Will Piracy Weigh Down Adobe Systems Incorporated?
For Adobe Systems Incorporated (NASDAQ: ADBE), earnings season is here. All eyes are on the company's online subscription service, Creative Cloud, which has gained subscribers every quarter since Q2 2013.
The service hasn't been foolproof, though.
Hackers successfully pirated Photoshop CC one day after it was released, allowing consumers to download and use the software without logging in. Adobe has said that it did not create its cloud service to curb piracy, noting that pirates will always find a way to get what they want.
Some bloggers have sent the opposite message, telling readers that Adobe "just killed your ability to pirate Photoshop."
Piracy: Up Or Down?
Adobe may not have developed Creative Cloud to stop piracy, but the company has been quick to brag about the related benefits. Fabio Sambugaro, Adobe's Area VP of Enterprise in Latin America, recently told BNamericas that piracy has fallen in Latin America.
"Piracy has fallen," he said in July. "It's hard to measure, but we've seen many companies seeking partnerships that in the past wouldn't have done so."
Andre Swanston, co-founder and CEO of Tru Optik (a startup that provides real-time and predictive audience intelligence for the media, entertainment and advertising industries), begs to differ.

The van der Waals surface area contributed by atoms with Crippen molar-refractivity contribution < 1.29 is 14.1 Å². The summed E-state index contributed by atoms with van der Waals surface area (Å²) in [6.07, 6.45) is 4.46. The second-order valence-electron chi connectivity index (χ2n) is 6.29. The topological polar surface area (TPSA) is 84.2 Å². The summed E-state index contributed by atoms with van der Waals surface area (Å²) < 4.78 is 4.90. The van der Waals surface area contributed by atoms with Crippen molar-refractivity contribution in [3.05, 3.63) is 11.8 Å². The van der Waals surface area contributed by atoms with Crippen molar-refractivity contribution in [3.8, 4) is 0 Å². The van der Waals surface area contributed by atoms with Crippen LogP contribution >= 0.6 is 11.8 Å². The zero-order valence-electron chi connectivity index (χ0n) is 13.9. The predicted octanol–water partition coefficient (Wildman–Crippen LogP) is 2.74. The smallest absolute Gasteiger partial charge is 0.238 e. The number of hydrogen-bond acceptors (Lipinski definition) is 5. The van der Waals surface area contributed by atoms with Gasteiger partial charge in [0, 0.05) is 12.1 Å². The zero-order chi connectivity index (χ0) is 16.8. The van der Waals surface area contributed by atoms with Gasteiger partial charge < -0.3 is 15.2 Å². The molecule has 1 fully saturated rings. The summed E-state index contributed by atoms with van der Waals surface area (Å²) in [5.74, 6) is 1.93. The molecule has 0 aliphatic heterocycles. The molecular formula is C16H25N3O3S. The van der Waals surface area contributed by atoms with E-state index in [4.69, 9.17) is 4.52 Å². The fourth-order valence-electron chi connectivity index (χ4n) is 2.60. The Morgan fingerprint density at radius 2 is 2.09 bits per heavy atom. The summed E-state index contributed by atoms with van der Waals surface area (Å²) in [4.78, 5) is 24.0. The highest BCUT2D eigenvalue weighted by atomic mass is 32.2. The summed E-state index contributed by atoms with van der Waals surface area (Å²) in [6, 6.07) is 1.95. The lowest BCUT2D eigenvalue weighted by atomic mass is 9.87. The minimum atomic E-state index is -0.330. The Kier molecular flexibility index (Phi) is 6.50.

"We have the data, and there actually is no decrease in terms of the amount of piracy over the last six months," Swanston told Benzinga in August. "We've actually seen that, for some of their solutions, piracy was actually higher in June than it was in February or January."
Swanston said that Adobe has no way to measure piracy levels, noting that the company's remarks are "just a guesstimate."
Improving With Time
Sterne Agee analyst Robert Breza expects Adobe's piracy problem to improve, but it could take a while.
"It's going to take a few quarters because people who are running the old version of Photoshop can still get a pirated disc," Breza told Benzinga. "I think Microsoft is the most pirated software company on a relative dollar basis. You have to look at it dollars versus subscribers. But Adobe is probably number-two."
Sean Udall, CIO of Quantum Trading Strategies and author of The TechStrat Report, told Benzinga that the Creative Cloud initially "caused a lot of consternation with the stock." Udall adds, "I believed that transition would work really well," recalling the service's earlier days. "And it did," he says.
From a subscriber perspective, the Creative Cloud is doing well -- but will the piracy issues continue?
"There are ways to spoof an ID and spoof a device ID address," Breza warned. "But that's just a lot of work. Then again, if (historically) you've pirated it, maybe that's the length of turmoil you go to."
Disclosure: At the time of this writing, Louis Bedigian had no position in the equities mentioned in this report.
© 2017 Benzinga.com. Benzinga does not provide investment advice. All rights reserved.